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Today’s recipe for New England Pumpkin Caramel Pudding comes from the cookbook, The Nantucket Holiday Table. In that book, author Susan Simon references a long-time Nantucket resident named Martha Burgess Fish who kept a diary about her life with her husband and children on Cherry Grove Farm. That diary is now part of the archives at the Nantucket Historical Association and it offers a glimpse into day-to-day life on that island of Nantucket at that time.
Back in the late 1800’s, according to Mrs. Fish, Thanksgiving dinner menus in New England “…had puddings as usual…” such as this delicious New England Pumpkin Caramel Pudding!
This Pumpkin Caramel Pudding is a delicious and very special alternative to a traditional pumpkin pie. It has the same wonderful spicy pumpkin flavors but with a richer and creamier consistency plus a wonderful caramel sauce! And – it’s actually easier to make than a pie because you don’t have to fuss with making a crust!
Traditionally, puddings like this would be baked in a “charlotte mold” – which has a fairly distinctive shape and size that is deeper than most other baking dishes. While you could buy a charlotte mold here, we actually used an 8-cup ceramic soufflé dish (because we had it already) which has a similar deep size and shape.
Also, this New England Pumpkin Caramel Pudding is best made the day before so that the pudding has a chance to fully set! And if you are the one bringing the dessert to a family gathering, just bake, refrigerate and carry the pudding mold (or dish) and then invert it onto your serving platter once you get to your party. Top with whipped cream and candied ginger for a festive look!
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New England Caramel Pumpkin Pudding
A few notes: The hardest part of this recipe is getting the caramel sauce right. But if you follow our directions exactly, it will be perfect! If you don’t have a charlotte mold or souffle dish, any round 8-cup baking dish will work. If your dish is low and wide, you will likely need to reduce the baking time.
For the Caramel Sauce
- 3/4 cup granulated sugar
- 1/3 cup of water
For the Pudding
- 6 large eggs
- 2 cups pumpkin puree
- 2/3 cup granulated sugar
- 1/2 teaspoon salt
- 1/2 rounded teaspoon ground ginger
- 1/2 rounded teaspoon ground cinnamon
- 1/4 rounded teaspoon ground cloves
- 3 cups heavy cream, divided
- Optional crystallized ginger, diced for garnish
- In a small sauce pan, place water and sugar and bring to a boil stirring to dissolve the sugar. Reduce to a medium boil and do not touch or stir this mixture again. If you do, the sugar will crystalize instead of turning amber. Cook this mixture using this method for 15-20 minutes. Using a wet pastry brush, brush the sides as sugar crystalizes on the inside of the pan but do not let the brush touch the surface of the mixture. Eventually you will see it start to slowly turn amber. Again, do not stir but instead as it begins to brown, roll the pan around and around the burner so that it browns evenly. It may smoke a bit so watch carefully and do not let it get too dark (at this point, a minute too long will burn it so watch closely). As soon as it is amber (yellowish brown), immediately remove the pan and pour directly into the eight cup soufflé glass baking dish. Quickly pick up the dish and roll it around so the caramel sauce coats the sides all the way up to the rim. It will be molten hot so do not touch the sauce with your fingers. Set this coated dish aside someplace to cool while you make the pudding. It will harden as it cools.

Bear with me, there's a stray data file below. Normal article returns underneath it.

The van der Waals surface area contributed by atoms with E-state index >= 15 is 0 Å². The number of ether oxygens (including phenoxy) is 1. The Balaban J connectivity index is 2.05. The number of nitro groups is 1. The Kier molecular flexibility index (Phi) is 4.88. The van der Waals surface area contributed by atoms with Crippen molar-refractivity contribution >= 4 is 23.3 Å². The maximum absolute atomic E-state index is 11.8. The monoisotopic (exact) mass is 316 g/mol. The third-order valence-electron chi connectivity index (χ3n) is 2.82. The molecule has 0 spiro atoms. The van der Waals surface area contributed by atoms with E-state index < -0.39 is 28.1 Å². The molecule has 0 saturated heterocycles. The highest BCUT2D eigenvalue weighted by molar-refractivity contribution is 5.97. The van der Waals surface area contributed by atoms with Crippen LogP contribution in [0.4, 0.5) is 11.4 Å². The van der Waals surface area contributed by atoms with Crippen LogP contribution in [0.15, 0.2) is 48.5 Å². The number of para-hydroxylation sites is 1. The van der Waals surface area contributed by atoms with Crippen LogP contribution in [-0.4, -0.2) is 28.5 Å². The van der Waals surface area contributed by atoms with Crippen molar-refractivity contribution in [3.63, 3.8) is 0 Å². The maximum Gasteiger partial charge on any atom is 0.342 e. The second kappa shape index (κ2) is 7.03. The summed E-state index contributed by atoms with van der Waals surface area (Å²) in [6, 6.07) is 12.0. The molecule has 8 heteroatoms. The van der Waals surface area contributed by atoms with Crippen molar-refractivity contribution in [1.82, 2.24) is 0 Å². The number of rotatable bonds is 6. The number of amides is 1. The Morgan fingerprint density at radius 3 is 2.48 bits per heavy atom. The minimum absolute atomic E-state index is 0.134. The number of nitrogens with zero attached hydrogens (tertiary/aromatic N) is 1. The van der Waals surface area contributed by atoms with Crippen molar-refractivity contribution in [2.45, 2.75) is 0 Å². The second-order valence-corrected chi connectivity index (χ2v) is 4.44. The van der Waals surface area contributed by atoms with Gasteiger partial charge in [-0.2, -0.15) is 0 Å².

- Preheat oven to 350 degrees and place a roasting pan filled halfway with hot tap water. Also boil more water on the stove and hold until needed.
- In a large bowl, beat eggs and add pumpkin puree. Mix until combined and add sugar, salt, ginger, cinnamon, cloves and two cups of the heavy cream. (The third cup gets whipped as a topping when ready to serve).
- Mix this pumpkin mixture until well combined and add it to the caramel coated soufflé glass baking dish.
- Place the filled baking dish into the pan with the water and pour enough hot water into the roasting pan to come to at least half way up the sides of the glass baking dish.
- Bake for two hours (less if you are using some other baking dish). A clean paring knife inserted in the center should come out clean so check at 90 minutes then every 15 minutes.
- Remove from water and place on a trivet to cool for 30 minutes then refrigerate in the baking dish for four hours or overnight covered with plastic.
- After it sits for at least four hours, place a serving platter over the top and quickly invert onto the platter and remove the glass baking dish. The pudding should slide right out, and the now liquid caramel sauce will pour out over the pudding and onto the platter.
- Whip the remaining cup of cream to stiff peaks and with a pastry bag and star tip, squeeze out swirly mounds of cream around the pudding and platter.
- Last, sprinkle the candied ginger pieces over the top of each mound of whipped cream and serve in wedges with a pie server.
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Recipe adapted from The Nantucket Holiday Table
Disclosure: This post contains affiliate links.
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